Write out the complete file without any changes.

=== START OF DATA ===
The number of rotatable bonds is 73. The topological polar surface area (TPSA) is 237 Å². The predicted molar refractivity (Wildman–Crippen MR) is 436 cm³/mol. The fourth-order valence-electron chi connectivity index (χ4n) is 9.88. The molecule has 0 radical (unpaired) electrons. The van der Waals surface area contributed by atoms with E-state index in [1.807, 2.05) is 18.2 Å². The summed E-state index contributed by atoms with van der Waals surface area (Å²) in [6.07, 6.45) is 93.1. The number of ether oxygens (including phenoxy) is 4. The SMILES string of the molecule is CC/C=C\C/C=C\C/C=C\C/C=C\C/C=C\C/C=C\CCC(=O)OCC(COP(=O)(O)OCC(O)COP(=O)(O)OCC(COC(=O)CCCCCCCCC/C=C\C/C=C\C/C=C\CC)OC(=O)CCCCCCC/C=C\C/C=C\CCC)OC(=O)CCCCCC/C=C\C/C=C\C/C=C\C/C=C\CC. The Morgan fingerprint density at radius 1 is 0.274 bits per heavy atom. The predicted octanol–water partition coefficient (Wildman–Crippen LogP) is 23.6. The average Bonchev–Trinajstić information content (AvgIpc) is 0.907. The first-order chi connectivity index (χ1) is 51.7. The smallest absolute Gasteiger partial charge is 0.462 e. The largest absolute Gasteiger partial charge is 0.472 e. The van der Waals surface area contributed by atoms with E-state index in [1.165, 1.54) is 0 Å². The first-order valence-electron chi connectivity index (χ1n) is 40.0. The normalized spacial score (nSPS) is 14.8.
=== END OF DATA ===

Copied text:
The number of rotatable bonds is 73. The topological polar surface area (TPSA) is 237 Å². The predicted molar refractivity (Wildman–Crippen MR) is 436 cm³/mol. The fourth-order valence-electron chi connectivity index (χ4n) is 9.88. The molecule has 0 radical (unpaired) electrons. The van der Waals surface area contributed by atoms with E-state index in [1.807, 2.05) is 18.2 Å². The summed E-state index contributed by atoms with van der Waals surface area (Å²) in [6.07, 6.45) is 93.1. The number of ether oxygens (including phenoxy) is 4. The SMILES string of the molecule is CC/C=C\C/C=C\C/C=C\C/C=C\C/C=C\C/C=C\CCC(=O)OCC(COP(=O)(O)OCC(O)COP(=O)(O)OCC(COC(=O)CCCCCCCCC/C=C\C/C=C\C/C=C\CC)OC(=O)CCCCCCC/C=C\C/C=C\CCC)OC(=O)CCCCCC/C=C\C/C=C\C/C=C\C/C=C\CC. The Morgan fingerprint density at radius 1 is 0.274 bits per heavy atom. The predicted octanol–water partition coefficient (Wildman–Crippen LogP) is 23.6. The average Bonchev–Trinajstić information content (AvgIpc) is 0.907. The first-order chi connectivity index (χ1) is 51.7. The smallest absolute Gasteiger partial charge is 0.462 e. The largest absolute Gasteiger partial charge is 0.472 e. The van der Waals surface area contributed by atoms with E-state index in [1.165, 1.54) is 0 Å². The first-order valence-electron chi connectivity index (χ1n) is 40.0. The normalized spacial score (nSPS) is 14.8.